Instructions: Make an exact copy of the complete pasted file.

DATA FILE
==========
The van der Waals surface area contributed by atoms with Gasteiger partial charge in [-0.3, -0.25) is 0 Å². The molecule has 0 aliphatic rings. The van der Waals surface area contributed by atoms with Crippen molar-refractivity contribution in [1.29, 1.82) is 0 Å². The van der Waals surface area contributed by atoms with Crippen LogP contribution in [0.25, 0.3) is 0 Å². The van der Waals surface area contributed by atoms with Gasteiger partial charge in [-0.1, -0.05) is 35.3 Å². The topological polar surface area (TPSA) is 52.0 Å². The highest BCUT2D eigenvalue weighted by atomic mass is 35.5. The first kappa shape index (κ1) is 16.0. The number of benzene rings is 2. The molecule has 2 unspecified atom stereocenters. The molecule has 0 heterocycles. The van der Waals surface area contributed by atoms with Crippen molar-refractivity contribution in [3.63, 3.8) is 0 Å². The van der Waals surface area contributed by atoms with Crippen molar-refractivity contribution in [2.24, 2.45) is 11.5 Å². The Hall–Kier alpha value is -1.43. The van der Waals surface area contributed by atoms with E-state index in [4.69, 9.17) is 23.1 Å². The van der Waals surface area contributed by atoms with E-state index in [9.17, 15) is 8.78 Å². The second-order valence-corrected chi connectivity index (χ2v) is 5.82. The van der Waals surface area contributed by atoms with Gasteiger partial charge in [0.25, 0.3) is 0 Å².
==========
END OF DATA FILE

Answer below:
The van der Waals surface area contributed by atoms with Gasteiger partial charge in [-0.3, -0.25) is 0 Å². The molecule has 0 aliphatic rings. The van der Waals surface area contributed by atoms with Crippen molar-refractivity contribution in [1.29, 1.82) is 0 Å². The van der Waals surface area contributed by atoms with Crippen LogP contribution in [0.25, 0.3) is 0 Å². The van der Waals surface area contributed by atoms with Gasteiger partial charge in [-0.1, -0.05) is 35.3 Å². The topological polar surface area (TPSA) is 52.0 Å². The highest BCUT2D eigenvalue weighted by atomic mass is 35.5. The first kappa shape index (κ1) is 16.0. The number of benzene rings is 2. The molecule has 2 unspecified atom stereocenters. The molecule has 0 heterocycles. The van der Waals surface area contributed by atoms with Crippen molar-refractivity contribution in [3.63, 3.8) is 0 Å². The van der Waals surface area contributed by atoms with Crippen molar-refractivity contribution in [2.24, 2.45) is 11.5 Å². The Hall–Kier alpha value is -1.43. The van der Waals surface area contributed by atoms with E-state index in [4.69, 9.17) is 23.1 Å². The van der Waals surface area contributed by atoms with E-state index in [9.17, 15) is 8.78 Å². The second-order valence-corrected chi connectivity index (χ2v) is 5.82. The van der Waals surface area contributed by atoms with Gasteiger partial charge in [0.25, 0.3) is 0 Å².